Eighteen krill species, including the most common varieties, have been observed to congregate in large groups called swarms. Depending on the species and location, krill swarms may pack as many as one million individuals, or hundreds of pounds (kilograms) of biomass, into each cubic foot (0.03 cubic m), and can extend over several hundred square miles (square kilometers). The density of organisms is not constant; in some areas, there may only be a few individuals per ft2 (0.09 m2). There may also be aggregations called shoals, less dense than swarms, with 10-100 krill per 35 cubic ft (1 cubic m). Swarming behavior is generally less apparent during the winter than at other times of year.

In most krill species, the swarms tend to be found at lower depths during the day to escape predation. The cooler temperatures also allow them to conserve energy by slowing their metabolism. At night, they rise to the surface in order to feed, accomplishing these vertical migrations through control of their buoyancy.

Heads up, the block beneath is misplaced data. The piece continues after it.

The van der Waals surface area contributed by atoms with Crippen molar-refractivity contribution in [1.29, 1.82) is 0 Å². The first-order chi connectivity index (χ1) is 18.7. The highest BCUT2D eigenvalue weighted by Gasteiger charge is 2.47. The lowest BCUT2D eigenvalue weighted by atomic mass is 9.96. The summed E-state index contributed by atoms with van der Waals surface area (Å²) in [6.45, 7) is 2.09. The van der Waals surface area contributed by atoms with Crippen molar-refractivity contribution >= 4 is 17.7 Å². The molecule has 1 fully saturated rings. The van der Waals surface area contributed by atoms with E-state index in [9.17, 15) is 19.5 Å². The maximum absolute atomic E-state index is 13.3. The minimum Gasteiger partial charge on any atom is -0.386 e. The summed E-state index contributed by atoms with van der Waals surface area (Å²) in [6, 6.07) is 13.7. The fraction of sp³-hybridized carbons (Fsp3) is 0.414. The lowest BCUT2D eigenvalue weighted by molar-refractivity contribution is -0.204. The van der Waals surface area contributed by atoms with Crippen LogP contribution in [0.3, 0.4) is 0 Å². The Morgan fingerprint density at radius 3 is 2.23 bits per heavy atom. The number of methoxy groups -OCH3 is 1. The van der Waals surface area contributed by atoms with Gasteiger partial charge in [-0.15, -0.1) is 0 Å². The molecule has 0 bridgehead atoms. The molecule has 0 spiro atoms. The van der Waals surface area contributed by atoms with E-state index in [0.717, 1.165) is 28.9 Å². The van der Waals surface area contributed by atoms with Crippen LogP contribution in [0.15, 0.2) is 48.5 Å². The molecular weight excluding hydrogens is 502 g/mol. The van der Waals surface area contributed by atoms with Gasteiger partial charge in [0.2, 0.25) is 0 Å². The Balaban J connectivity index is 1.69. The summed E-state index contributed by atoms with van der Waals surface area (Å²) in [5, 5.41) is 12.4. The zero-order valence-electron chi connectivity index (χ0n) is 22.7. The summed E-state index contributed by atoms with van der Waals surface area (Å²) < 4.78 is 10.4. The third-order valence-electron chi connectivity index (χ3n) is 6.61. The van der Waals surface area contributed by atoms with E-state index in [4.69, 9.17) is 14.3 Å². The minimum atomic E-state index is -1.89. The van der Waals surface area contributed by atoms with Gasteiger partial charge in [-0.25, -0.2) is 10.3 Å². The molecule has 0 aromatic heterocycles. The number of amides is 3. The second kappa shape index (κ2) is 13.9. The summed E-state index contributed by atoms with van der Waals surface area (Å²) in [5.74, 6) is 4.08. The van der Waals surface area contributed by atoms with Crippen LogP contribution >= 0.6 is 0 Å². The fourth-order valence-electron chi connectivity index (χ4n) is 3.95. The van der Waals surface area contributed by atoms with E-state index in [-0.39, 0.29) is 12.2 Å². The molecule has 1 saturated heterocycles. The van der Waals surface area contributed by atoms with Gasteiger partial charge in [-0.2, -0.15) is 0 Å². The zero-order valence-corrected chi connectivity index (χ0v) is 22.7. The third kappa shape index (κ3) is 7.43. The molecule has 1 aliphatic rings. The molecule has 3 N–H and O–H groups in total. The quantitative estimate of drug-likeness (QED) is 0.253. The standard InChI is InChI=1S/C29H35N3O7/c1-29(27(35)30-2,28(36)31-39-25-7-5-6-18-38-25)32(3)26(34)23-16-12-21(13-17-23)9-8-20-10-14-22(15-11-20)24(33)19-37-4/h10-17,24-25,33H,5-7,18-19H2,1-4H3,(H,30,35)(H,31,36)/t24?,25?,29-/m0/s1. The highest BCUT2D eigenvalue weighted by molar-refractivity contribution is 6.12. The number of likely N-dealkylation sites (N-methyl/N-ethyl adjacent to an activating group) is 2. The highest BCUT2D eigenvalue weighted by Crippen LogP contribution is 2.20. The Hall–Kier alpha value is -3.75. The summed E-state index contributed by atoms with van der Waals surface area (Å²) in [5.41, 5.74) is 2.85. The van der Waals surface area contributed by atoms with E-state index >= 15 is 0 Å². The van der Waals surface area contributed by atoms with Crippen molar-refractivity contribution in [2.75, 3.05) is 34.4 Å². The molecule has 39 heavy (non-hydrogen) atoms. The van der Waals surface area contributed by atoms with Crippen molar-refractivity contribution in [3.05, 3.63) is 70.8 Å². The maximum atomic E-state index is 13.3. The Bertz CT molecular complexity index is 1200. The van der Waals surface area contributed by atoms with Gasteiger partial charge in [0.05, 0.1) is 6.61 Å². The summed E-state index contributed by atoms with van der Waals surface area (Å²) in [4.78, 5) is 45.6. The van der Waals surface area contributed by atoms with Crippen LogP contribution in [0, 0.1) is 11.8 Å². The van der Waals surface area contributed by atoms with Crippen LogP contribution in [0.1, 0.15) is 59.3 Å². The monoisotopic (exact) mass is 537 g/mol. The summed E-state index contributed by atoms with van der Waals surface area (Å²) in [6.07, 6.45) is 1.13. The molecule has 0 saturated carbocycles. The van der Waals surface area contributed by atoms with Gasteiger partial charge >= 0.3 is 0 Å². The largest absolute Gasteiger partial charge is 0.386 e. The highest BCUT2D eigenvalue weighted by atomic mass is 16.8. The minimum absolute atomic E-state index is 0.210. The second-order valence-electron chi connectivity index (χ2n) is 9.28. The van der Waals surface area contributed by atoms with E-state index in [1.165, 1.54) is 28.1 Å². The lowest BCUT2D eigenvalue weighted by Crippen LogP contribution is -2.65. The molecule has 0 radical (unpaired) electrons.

The pleopods of euphausiids allow them to maneuver, and in fact, being heavier than water, they must swim in order to stay afloat. They do this sporadically, alternating with peri ods of rest. Despite their swimming ability, krill do not propel themselves over large horizontal distances, and although not strictly planktonic (drifting) during most of their lifecy-cle, they are to some degree at the mercy of the current. However, by adjusting their buoyancy, they may be able to take advantage of current variations at different depths.

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